What if a diabetes medication can improve cardiovascular events? Since patients with type II diabetes are more prone to cardiac events, the use of diabetes medication to help reduce cardiovascular burden would definitely be beneficial. One of such medications is the drug, Metformin.
Metformin, also know with the trade name of Glucophage, is the first-line of treatment for type II diabetes. It is also often prescribed to patients with metabolic syndrome and patients with polycystic ovarian syndrome to control insulin resistance. Metformin works by increasing insulin sensitivity and decreasing glucose production by the liver. While its molecular mechanism of action is not completely understood, one way metformin exerts its effects is through regulating AMP-activated protein kinase (AMPK), an enzyme that plays an important role in insulin signaling and detecting cellular energy levels. By regulating AMPK, metformin also lowers inflammation and thus there is an emerging body of evidence suggesting that metformin regulates the immune system and reduces inflammation and can potentially protect against diseases such as inflammatory bowel disease and atherosclerosis.
Until recently, there has been associations that metformin may protect against cardiovascular disease, although exactly how was never been directly studied. A recent study by a group of researchers in Columbia University in New York, published recently in the ATVB journal, looked at the role of metformin and how it may affect cardiovascular disease. The authors show that exposure of liver cells to metformin increased the expression of ABCG5 and ABCG8, two cholesterol transporter molecules responsible for the efflux of cholesterol. The authors also saw the same effect when they gave metformin to mice fed a western diet, also know as high cholesterol, high fat diet. This increase in expression of ABCG5 and ABCG8 was accompanied by an increase in cholesterol clearance from the plasma in these treated mice. This study provides first evidence of how metformin could have a direct cardiovascular disease protective effect.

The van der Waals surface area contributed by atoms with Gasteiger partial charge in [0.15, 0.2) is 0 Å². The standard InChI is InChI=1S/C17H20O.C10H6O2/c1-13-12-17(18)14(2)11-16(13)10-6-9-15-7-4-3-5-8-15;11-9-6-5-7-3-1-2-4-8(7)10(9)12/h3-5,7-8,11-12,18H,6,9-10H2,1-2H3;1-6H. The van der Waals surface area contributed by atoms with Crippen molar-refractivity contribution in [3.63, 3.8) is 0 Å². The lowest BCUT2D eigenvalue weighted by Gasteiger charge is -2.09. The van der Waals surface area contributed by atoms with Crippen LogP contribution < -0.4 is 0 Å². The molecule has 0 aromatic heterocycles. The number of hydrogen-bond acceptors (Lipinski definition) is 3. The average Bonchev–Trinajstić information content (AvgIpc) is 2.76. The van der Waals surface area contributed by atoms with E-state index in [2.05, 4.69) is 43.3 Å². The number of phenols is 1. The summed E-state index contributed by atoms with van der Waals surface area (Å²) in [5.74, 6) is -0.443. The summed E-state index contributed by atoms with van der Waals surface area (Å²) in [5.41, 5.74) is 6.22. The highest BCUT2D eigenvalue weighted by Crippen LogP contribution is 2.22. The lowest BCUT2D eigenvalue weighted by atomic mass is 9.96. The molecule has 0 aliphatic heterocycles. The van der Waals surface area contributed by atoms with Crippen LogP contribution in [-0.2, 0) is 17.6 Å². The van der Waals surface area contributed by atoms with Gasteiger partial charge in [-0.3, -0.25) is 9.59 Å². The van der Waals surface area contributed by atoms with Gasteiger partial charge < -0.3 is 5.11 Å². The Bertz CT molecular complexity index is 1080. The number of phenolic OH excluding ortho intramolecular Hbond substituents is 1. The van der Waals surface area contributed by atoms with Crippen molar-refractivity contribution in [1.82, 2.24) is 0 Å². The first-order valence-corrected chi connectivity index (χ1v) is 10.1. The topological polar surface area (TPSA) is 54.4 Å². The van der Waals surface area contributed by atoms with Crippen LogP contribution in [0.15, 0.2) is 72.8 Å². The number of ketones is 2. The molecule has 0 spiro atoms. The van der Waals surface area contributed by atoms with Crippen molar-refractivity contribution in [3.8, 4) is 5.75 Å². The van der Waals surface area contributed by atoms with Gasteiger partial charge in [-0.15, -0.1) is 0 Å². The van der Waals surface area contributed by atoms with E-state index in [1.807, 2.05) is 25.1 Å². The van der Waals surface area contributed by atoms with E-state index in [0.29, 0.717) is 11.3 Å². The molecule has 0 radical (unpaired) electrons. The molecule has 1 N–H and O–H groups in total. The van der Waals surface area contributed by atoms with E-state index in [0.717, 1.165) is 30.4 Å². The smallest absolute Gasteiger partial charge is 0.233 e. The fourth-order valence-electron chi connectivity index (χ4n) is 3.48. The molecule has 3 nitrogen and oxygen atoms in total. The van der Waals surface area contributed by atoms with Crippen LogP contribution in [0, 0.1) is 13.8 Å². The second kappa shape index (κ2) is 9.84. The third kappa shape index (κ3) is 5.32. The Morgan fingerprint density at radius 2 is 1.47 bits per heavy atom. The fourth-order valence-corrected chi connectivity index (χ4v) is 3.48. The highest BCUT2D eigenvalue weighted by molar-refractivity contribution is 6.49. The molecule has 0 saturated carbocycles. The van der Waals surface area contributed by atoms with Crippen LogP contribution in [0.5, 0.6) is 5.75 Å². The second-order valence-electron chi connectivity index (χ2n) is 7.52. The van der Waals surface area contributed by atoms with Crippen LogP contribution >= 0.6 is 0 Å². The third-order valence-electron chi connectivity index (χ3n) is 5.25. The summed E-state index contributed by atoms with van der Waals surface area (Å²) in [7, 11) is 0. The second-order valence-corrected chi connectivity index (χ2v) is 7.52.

Since metformin, through regulating AMPK, has an anti-inflammatory effect, this study shows that metformin may have a combined protective impact regarding cardiovascular disease; the first through increasing cholesterol clearance and the second through reducing immune mediated inflammation, overall resulting in lower cholesterol levels and less inflammatory mediators responsible for atherosclerosis progression and thus reducing cardiovascular disease risk. It would be interesting to see if patients who are taking metformin for diabetes treatment have a decrease in cardiovascular events in a controlled manner. Finally, this study highlights the potential of a drug like metformin, not only as a diabetes medication but as a cardiovascular protective drug as well.
Dalia Gaddis is a postdoctoral fellow at the La Jolla Institute for Allergy and Immunology. She has a Ph.D. in microbiology and immunology. She is currently working on understanding the interactions between the immune system and atherosclerosis development.